“I’m in the camp of not displacing someone who’s living here making their money in the valley,” said council member Roman Kolodziej.

Sanderson was given the opportunity to speak to the council, and told them he has been a business owner in the valley for almost 16 years. When asked how long he had not lived in the Pitchfork property, he said he moved out of the property approximately four years ago.

“After talking to Jennifer I can see that I should have reached out to the Gunnison Valley Regional Housing Authority and I even let her know that,” said Sanderson. “As far as owning another unit, in Three Seasons, that is actually all commercial. I’m actually the vice president of the board there, I’m on the board at 110B Pitchfork as well…”

Sanderson continued, “I do a lot for the valley, I do a lot for both Crested Butte and Gunnison Valley… I’ve really busted my butt here. I do 95 percent of my business, and that’s a fact, in the Gunnison Valley and I can prove that.

“My impression now was about a year ago a lady came in, and I had the impression, that worked with the Gunnison Valley Regional Housing Authority, and came in and was not qualified, that’s how Jennifer got the call… I do feel like Jennifer has been nothing but grateful and nice to me but I do feel like there’s a little bit of an inside job there because I had the impression that the lady that’s renting there now either worked for them or is trying to find a place…”

He continued, “…I did hope to one day get things right and live in that place in this valley… As far as just going and renting it and not listening and owning and buying, that’s not correct.”

Sanderson also told the council that it was his understanding that the rent for his unit was $1,100 a month, and didn’t know when that increased under Crested Butte Lodging’s management. Kermode confirmed in a copy of the lease that the rent is $1,350 a month.

The council agreed to honor the current lease of the unit, requiring that Sanderson sell his property immediately after the lease terminates in August 2021. They also asked him to provide documentation of his rental income since he moved out of the unit, and to provide a credit to the existing tenants based on what they were overcharged each month.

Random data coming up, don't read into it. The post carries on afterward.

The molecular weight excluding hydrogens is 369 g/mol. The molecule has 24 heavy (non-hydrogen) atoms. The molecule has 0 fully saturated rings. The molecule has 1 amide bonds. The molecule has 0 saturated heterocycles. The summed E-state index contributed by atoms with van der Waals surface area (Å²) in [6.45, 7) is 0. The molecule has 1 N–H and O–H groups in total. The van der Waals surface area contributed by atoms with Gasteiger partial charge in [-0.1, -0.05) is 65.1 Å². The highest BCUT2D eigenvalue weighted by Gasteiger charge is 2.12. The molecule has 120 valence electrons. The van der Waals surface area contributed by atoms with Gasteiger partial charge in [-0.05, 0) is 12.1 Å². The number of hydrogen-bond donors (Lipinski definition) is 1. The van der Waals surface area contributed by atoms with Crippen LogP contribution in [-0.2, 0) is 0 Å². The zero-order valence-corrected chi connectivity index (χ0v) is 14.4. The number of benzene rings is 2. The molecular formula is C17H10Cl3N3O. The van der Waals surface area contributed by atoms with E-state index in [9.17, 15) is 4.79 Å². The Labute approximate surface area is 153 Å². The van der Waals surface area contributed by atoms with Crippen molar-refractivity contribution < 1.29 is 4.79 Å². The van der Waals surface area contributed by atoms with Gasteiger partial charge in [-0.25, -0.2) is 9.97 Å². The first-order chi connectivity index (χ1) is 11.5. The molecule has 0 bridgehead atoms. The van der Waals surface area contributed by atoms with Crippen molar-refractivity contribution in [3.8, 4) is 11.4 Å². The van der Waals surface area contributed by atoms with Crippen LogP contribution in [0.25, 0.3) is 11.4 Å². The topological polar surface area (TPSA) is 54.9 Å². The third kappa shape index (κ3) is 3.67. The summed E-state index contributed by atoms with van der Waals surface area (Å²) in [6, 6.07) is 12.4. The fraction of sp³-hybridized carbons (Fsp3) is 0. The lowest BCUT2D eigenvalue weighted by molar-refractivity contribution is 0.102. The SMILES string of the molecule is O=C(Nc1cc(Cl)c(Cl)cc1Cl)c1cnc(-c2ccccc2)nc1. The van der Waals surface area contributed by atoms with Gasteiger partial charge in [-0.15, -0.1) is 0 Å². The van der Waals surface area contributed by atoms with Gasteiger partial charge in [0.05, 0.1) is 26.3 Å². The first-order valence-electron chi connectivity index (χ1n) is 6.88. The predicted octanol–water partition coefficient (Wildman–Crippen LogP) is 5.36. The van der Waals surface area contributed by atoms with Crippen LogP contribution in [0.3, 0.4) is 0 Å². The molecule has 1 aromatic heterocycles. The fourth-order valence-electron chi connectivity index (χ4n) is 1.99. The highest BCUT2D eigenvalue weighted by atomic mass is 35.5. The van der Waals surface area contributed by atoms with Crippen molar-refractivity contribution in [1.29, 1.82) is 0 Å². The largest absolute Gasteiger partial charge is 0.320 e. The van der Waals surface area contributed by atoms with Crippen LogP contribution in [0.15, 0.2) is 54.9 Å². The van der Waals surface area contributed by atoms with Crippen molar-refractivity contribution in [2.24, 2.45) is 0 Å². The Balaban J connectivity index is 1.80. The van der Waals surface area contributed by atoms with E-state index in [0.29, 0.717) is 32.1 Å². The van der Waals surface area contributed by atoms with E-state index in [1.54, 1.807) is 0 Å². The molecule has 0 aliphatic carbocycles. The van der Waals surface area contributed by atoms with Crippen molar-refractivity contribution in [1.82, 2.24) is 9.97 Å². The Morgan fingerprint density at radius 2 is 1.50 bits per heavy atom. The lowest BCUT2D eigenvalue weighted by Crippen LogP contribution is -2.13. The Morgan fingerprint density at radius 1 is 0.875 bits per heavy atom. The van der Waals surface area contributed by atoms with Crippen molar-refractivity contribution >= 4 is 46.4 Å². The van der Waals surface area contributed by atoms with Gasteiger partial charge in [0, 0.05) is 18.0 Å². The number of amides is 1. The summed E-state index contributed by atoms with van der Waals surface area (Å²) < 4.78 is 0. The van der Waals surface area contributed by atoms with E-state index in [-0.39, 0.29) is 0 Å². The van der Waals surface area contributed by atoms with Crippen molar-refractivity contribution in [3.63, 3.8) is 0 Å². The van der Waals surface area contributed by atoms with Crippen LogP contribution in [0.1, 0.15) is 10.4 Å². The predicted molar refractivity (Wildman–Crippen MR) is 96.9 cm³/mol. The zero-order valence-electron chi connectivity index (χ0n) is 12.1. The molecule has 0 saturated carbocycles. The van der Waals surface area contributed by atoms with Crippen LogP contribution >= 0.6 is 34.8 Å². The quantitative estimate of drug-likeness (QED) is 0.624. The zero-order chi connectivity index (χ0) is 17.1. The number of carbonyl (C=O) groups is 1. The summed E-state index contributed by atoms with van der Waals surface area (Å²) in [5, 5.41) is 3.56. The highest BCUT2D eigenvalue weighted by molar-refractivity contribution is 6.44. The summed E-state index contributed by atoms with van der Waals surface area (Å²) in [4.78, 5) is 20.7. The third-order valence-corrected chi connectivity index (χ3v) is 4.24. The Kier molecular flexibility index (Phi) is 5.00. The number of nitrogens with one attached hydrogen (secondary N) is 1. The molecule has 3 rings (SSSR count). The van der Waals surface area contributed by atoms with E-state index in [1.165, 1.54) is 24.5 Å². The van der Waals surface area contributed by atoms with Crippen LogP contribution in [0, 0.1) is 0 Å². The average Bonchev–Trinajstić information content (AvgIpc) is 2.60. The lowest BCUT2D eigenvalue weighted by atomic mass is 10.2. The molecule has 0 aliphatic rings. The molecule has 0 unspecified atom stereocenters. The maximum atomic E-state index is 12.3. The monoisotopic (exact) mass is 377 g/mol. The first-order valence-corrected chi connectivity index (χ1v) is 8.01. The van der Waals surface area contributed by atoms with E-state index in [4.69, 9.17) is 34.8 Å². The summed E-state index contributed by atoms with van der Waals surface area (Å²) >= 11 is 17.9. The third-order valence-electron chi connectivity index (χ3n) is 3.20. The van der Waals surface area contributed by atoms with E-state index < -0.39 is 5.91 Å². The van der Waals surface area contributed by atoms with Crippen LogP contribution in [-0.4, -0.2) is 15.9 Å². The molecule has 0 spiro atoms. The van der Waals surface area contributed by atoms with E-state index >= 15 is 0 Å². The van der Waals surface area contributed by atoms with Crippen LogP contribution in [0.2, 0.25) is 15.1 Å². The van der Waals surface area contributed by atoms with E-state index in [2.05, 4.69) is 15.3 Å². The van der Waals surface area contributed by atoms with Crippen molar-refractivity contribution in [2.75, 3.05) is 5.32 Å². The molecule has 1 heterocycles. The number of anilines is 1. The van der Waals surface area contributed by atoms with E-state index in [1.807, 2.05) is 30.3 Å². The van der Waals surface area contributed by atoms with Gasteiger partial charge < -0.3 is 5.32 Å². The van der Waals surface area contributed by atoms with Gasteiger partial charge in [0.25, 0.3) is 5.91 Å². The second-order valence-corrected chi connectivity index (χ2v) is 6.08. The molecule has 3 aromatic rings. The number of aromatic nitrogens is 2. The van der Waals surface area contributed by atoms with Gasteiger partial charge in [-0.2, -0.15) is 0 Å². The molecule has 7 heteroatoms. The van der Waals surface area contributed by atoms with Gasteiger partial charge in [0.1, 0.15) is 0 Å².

Further deed restrictions discussion
Interim town manager Carlos Velado also noted that the town recently had a situation arise in Pitchfork where someone was looking to purchase a deed-restricted unit, but was not eligible because they had not lived in the valley for at least a year, one of the requirements. “They were moving from out of town, had a job lined up at the ski area with a management position,” said Velado. “They requested an appeal, but we ultimately determined that our hands are tied.”

Velado suggested that the council amend the deed restrictions to allow town to consider a waiver for situations like this, among other case-by-case scenarios.

Kermode agreed, saying, “If you don’t have the ability to grant a waiver you may stick somebody with a property that they cannot sell …so you would always get the opportunity to decide if a waiver request has merit or not, but just having the ability to consider a waiver request is important when you have deed restrictions that are going to live in perpetuity.”

Council agreed and asked staff to look into possible language for an amendment to discuss at an upcoming council meeting.